Sunday, 19 June 2011

It's that time of year again.........

It's the anniversary of the death of Piers Gaveston today - or rather, murder as I call it. Once again, I shall chose to celebrate his life and raise a glass of fine wine to him. RIP Piers!

Wednesday, 1 June 2011

The ‘secret illness’ of Piers Gaveston

This post has been inspired by a recent post on Kathryn Warner’s excellent Edward II blog. It concerns the knighting of Edward Ist’s son, Edward of Caernarfon, the future Edward II, at Westminster on Sunday 22 May 1306. Kathryn says the event was ‘described by the contemporary chronicler Piers Langtoft as the greatest event in Britain since King Arthur was crowned at Caerleon.’. Here’s a link to Kathryn’s post on the subject –

Kathryn brought to my attention the fact that Piers Gaveston was not knighted at the ceremony, but a few days later, and the fact that he was the only one of the group to be knighted at a separate ceremony. The only logical reason for this was that he must have been ill, and that the illness must have been de-habilitating enough to prevent him from attending the ceremony. What has sparked the interest of Kathryn and I is the nature of the illness, and the fact that Piers’ illnesses have been worthy of being recorded in documents.

An anonymous letter written in April 1311 records the fact that Piers was ill at that time - "A secret illness troubles him [Piers] much, compelling him to take short journeys." Almost an exact year later, Edward II is recorded as paying William de Burntoft, a doctor, and Brother Robert de Bermingham, a monk from Tynemouth, 10 marks each for caring for Piers in yet another bout of illness. Why was Piers’ illness in 1311 described as ‘secret’, and was it serious enough to strike again a year later? And what could it be that only allowed him to make short journeys?

My ‘ideal’ of Piers Gaveston, judging on what the chroniclers of the time recorded, is as someone strong and athletic. He was seen as the ideal role model for Edward II when he was a prince. It was hoped his good manners, grace and chivalric attitude would guide the prince. There are references to Piers being at war at the age of possibly 14 or 15, and attending tournaments. One report says he earned the ire of Edward Ist by abandoning the campaign in Scotland to attend lucrative tournaments elsewhere. There is an excellent description of Piers at the coronation of Edward II and Isabella by the Pauline annalist. Piers is described as "so decked out that he more resembled the god Mars than an ordinary mortal". His clothes might have been dazzling, but there is no doubt that Piers’ physical features added to this description of him as the God Mars. The tournament held by Piers at Wallingford in 1307 further enhances his reputation as strong and athletic, as we are told how he defeated and humiliated various nobles. Piers also married Margaret de Clare in 1307, and was able to consummate the marriage and father a child – Joan.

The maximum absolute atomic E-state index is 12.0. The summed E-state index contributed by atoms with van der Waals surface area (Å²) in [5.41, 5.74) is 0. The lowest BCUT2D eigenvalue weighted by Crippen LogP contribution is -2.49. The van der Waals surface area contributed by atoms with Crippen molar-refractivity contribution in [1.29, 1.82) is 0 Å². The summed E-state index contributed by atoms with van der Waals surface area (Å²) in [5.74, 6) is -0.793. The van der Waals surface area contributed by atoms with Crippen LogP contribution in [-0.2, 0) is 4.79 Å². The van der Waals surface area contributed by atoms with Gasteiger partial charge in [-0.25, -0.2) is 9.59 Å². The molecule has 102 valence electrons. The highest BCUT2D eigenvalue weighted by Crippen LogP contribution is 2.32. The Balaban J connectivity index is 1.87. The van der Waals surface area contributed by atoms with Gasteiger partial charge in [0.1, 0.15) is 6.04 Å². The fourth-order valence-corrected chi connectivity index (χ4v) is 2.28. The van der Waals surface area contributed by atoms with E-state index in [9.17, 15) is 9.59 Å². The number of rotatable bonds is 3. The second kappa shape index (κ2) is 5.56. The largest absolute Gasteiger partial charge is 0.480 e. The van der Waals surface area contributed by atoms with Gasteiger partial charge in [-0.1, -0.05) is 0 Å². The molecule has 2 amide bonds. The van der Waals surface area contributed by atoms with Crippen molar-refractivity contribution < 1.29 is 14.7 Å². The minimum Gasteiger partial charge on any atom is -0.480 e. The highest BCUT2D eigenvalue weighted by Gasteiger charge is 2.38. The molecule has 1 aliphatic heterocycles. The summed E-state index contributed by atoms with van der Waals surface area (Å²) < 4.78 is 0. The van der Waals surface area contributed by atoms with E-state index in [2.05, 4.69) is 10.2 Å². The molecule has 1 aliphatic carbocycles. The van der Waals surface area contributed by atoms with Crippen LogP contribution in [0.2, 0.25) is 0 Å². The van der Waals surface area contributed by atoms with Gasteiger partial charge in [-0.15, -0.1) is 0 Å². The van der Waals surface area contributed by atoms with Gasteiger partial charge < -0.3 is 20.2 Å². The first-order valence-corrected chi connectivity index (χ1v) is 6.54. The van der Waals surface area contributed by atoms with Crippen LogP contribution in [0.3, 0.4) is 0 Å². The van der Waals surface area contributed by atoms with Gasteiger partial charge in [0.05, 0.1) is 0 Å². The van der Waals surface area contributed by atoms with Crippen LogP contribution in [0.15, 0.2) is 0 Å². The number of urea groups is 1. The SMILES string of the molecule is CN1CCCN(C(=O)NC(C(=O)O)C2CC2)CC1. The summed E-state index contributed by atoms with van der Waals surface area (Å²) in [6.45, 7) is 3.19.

For me, all this information is at odds with someone who was prone to illness, and possibly a recurring ’secret’ illness at that. Perhaps Piers was merely unlucky with his illnesses, which could possibly all be different and not connectedl. But why use the word ‘secret’? ‘Secret’ suggests the illness may have been out of the ordinary, embarrassing or something that could be interpreted in a sinister way. Gabriele, on Kathryn’s blog, put forward Crohn’s disease or possibly malaria. Both cold be probable. Crohn’s might certainly have caused Piers some embarrassment, but not malaria. I did wonder if the illness might be something like epilepsy, which might possibly have been viewed as superstitious. However, this might strike at anytime and would be something Piers had no control over, and if he suffered an epileptic seizure, it might have occurred more frequently than his documented illness and something that he would have found very difficult to hide from others. It also begs the question how would anyone treat him for this? Hmm, I dread to think! Pus, whatever Piers suffered with, it took him days to recover from. This doesn’t really fit with epilepsy. The illness must have been so de-habilitating it caused the chaotic flight from Newcastle. The illness must have been so serious that Piers, and therefore Edward, could not flee to safety. This suggests to me that Piers would not have been able to move, or be moved. It might have been possible to move Piers if he had some sort of a fever – after all, the nobles were in hot pursuit of him. But if he were in some sort of terrible pain, Edward must have felt that he dare not move him. Another explanation for not moving Piers is that it was life-threatening. And yet, after treatment, Edward and Piers were able to flee, and Piers was prepared for a siege at Scarborough Castle, and Edward was not worried about Piers’ health to leave him there.

Another reason for the secretive nature of the illness might have been that it would give the enemies of Piers’ hope, in that his illness would soon carry him off. But then Edward and Piers were preparing for a siege at Scarborough, so whatever it was he recovered quickly was it was not deemed life-threatening. Perhaps it was something that caused Piers’ embarrassment – and if he was as vain and proud as we are led to believe, he would surely hate anyone to know that he had 1. a weakness and 2. an illness which would be mocked by others, especially his enemies. We will probably never know, but it is something certainly worth speculating about.

Having mentioned Kathryn's post here, I'd like to take the opportunity to congratulate her on receiving a publication date from EHR for her excellent article on The Earl of Kent's plot, which I have been fortunate enough to read.